And this is why Apple doesn't want to settle Android patent lawsuits

Summary:Comes down to one thing - Money.

Ever wonder why Apple doesn't seem keen on settling the Android patent lawsuits it's involved in? It's because there's more money in winning.

On Monday, Deutsche Bank's Chris Whitmore sent a note out to clients outlining the four possible outcomes for Apple in its various battles with Android device makers worldwide.

Here's what he saw as the four outcomes:

  1. A settlement which resulted in Apple received a license fee per device sold
  2. Apple cripples Android and captures 25% of its future market share
  3. No winner
  4. Apple loses

Whitmore doesn't seem to consider outcome #3 and #4 all that likely and instead concentrates on outcomes #1 and #2.

Whitmore believes that a settlement would give Apple some $10 in revenue for each Android device sold, equating to some $35 to Apple's share price. However, if Apple was able to capture 25% of Android future growth through halting distribution and forcing feature removal, that could be worth some $300 per extra handset sold, or a whopping $261 on top of Apple's already buoyant share price.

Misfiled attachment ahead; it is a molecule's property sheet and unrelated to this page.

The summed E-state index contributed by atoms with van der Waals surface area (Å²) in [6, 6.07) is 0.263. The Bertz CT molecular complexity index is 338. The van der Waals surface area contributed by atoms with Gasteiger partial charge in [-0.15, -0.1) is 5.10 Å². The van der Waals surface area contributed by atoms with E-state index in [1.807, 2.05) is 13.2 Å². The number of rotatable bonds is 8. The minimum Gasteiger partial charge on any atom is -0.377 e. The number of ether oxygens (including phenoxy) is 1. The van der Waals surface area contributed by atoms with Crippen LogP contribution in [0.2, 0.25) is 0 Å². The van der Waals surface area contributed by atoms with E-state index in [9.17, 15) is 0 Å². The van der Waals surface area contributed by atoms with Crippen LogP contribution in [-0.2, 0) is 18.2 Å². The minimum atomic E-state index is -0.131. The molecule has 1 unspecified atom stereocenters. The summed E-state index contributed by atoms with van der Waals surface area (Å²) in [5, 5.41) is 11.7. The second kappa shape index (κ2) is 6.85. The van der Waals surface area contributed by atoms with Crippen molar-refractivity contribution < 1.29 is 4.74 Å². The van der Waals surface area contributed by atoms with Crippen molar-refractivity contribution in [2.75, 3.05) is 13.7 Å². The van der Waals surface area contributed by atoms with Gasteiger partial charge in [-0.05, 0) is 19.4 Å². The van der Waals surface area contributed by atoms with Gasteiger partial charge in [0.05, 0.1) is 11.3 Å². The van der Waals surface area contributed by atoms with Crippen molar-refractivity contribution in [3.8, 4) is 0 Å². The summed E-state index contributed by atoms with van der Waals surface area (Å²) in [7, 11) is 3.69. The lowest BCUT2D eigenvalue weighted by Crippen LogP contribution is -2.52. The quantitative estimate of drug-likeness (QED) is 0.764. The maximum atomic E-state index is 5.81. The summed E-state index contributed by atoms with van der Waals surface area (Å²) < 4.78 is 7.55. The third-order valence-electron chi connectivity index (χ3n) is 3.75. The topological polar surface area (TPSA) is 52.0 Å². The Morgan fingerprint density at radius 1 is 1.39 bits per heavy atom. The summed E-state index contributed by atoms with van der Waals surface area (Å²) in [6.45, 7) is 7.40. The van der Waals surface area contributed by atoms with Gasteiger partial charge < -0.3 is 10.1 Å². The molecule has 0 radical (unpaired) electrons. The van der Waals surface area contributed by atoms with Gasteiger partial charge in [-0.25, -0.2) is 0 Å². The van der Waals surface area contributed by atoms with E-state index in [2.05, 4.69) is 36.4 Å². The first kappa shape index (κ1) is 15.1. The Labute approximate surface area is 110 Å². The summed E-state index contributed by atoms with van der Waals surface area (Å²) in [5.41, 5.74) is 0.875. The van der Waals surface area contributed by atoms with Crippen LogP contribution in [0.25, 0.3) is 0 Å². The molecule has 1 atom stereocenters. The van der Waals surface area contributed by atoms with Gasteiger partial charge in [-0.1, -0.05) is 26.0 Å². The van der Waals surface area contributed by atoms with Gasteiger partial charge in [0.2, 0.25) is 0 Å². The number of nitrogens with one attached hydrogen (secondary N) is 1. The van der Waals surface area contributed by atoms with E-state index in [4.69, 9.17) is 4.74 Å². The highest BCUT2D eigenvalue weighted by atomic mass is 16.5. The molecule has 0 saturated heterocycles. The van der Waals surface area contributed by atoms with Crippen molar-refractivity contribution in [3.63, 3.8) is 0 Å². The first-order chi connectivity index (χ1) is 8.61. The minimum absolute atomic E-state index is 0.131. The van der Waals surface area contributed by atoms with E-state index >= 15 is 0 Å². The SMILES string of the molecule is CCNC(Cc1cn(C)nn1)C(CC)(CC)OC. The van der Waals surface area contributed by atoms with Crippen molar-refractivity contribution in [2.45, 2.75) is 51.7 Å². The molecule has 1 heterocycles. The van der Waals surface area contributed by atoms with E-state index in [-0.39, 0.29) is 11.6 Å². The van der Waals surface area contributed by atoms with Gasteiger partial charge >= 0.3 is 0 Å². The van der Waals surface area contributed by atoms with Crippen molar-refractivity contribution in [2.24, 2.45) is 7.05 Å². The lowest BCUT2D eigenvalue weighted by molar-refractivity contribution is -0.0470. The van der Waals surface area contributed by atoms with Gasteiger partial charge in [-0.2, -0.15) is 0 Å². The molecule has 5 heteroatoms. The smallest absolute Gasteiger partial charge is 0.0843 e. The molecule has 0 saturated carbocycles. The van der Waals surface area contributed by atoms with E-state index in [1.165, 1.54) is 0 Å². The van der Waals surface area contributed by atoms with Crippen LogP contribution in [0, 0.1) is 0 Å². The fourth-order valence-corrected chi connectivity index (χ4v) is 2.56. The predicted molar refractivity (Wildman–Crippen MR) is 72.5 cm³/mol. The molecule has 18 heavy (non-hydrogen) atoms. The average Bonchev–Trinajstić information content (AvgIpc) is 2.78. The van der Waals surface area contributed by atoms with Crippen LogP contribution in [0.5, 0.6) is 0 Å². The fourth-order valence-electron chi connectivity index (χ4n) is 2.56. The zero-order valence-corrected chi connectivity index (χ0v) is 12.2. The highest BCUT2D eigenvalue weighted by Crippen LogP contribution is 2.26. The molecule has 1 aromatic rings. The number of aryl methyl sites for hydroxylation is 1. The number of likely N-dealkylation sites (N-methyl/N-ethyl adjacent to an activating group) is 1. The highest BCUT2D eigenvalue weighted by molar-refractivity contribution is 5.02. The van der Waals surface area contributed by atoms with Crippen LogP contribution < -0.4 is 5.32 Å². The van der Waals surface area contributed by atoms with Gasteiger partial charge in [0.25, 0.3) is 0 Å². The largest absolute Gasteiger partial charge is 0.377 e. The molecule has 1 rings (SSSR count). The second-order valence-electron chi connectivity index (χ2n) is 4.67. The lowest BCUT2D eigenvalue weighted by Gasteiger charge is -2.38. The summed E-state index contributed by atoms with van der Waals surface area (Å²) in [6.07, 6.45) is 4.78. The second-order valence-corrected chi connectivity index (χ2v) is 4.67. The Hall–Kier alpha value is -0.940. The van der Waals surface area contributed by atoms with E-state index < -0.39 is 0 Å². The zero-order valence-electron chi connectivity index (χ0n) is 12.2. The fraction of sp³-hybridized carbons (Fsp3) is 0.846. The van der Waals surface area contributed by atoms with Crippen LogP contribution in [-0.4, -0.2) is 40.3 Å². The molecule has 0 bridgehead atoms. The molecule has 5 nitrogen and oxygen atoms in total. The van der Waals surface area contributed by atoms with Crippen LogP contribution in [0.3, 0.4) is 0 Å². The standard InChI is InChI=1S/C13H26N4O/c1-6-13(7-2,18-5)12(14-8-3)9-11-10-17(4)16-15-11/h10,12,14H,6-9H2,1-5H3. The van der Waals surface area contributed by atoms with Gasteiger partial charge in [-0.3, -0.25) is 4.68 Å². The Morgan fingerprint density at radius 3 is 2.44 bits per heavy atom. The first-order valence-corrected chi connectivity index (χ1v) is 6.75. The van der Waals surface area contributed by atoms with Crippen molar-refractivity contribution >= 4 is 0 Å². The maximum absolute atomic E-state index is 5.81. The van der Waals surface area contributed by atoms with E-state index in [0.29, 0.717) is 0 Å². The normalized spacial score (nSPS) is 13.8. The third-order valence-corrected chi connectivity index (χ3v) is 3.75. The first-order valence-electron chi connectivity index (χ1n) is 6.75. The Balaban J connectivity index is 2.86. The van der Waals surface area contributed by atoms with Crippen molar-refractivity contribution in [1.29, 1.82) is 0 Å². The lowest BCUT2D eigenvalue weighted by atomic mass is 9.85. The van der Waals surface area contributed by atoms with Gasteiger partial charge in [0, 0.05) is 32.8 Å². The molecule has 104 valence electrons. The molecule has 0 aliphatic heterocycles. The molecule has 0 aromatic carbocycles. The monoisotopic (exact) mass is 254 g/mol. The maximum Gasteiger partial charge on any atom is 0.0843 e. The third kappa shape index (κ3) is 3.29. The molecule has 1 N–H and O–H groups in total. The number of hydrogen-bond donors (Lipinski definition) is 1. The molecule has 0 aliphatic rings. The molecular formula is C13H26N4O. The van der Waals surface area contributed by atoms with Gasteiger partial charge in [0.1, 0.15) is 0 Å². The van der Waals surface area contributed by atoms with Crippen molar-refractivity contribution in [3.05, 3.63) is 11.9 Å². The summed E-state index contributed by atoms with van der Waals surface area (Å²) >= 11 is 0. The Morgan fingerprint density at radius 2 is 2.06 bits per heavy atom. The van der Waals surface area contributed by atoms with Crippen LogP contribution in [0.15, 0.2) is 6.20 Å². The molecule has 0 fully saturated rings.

"As a result," Whitmore says, "we suspect Apple is unlikely to settle cheaply."

I've said all along that I don't think that Apple will settle. The company doesn't need the $10 or so per handset. Apple is out for as much market share and dominance and it can grab.

Topics: Apple

About

Adrian Kingsley-Hughes is an internationally published technology author who has devoted over a decade to helping users get the most from technology -- whether that be by learning to program, building a PC from a pile of parts, or helping them get the most from their new MP3 player or digital camera.Adrian has authored/co-authored technic... Full Bio

zdnet_core.socialButton.googleLabel Contact Disclosure

Kick off your day with ZDNet's daily email newsletter. It's the freshest tech news and opinion, served hot. Get it.

Related Stories

The best of ZDNet, delivered

You have been successfully signed up. To sign up for more newsletters or to manage your account, visit the Newsletter Subscription Center.
Subscription failed.